indistinct - bis hair gradually less red
—and   the room    n •"       '     >
scure.    Mr.  Alexa
a sound   sleep,   frr- ro      hioh
awakened by a run
and aery oi''Chain ai..
ber   twenty-five!" I
commciai, House
Clacks .St., Nsar Docolss,
POKT   MOODY,   fl.
Long and dreary were the hours that
The bell of great Winglebury church
had just struck ten, and two hours
and half would probably elapse before
succor arrived. For half an hour, the
noise occasioned by shutting up the
shops in the streets beneath, betokened
something like life in the town, and
rendered Mr. Trott's situation a little
less insupportable; but, when even
these ceased, and nothing was heard
beyond the occasional rattling of a post-
chaise as it drove up the yard to change
horses, and then drove away again, or
the clattering of horses' hoofs in the
stables behind, it lieeame almost unbearable. The boots occasionally
moved an inch or two-, to knock auper-
stairs   succeeded;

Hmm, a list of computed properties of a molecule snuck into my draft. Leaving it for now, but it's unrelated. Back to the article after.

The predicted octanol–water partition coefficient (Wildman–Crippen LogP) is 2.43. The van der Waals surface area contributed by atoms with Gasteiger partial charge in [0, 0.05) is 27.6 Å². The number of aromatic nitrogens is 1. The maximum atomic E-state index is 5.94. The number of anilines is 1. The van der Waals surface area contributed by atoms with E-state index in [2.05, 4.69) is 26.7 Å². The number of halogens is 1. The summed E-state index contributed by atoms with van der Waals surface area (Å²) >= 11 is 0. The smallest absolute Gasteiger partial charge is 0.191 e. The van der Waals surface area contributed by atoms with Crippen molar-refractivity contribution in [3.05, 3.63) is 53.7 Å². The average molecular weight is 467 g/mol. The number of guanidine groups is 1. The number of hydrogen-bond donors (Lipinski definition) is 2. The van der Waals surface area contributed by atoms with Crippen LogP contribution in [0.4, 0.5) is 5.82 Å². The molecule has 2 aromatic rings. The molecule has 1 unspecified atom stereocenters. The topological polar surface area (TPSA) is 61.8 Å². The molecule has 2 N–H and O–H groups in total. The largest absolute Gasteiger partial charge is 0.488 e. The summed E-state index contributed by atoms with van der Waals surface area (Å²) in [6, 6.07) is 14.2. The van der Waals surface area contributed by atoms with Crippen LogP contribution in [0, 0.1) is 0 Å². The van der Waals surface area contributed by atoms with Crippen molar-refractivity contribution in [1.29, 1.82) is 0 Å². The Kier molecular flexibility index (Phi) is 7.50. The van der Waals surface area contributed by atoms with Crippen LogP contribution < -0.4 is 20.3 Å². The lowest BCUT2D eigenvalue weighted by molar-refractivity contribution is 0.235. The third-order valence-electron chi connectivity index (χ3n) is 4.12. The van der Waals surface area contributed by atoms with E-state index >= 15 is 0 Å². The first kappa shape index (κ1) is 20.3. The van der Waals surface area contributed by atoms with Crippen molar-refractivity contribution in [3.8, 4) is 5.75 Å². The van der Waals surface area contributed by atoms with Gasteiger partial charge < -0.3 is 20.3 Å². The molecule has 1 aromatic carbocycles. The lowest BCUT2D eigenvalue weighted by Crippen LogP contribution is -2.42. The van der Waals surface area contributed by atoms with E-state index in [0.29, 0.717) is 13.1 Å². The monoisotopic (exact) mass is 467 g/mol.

hastily thrown  ope
Overtou aotered, fo '
wait*.*,   and   Mrs
stout   landlady   of
"Mr. Overton!" exclaimed Mr. Alexander Trott, jumping up in a frenzy,
"look at this man, sir; consider the
situation in which I have been placed
for three hours past—the person you
sent to guard ine, sir, was a iiindiiian
—a inaduian—a raging, ravaging,
furious madman."
"Bravo!" whispered Overton.
"Poor dear!" said tin- compassionat-
Mrs. Williamson, "mad people always
thinks otlier people's mad."
"Poor dear!" ejaculated Mr. Alexander Trott. "What the devil do you
mean by poor dear! Are you the landlady of this house?"
"Yes, yes," replied the stout lady;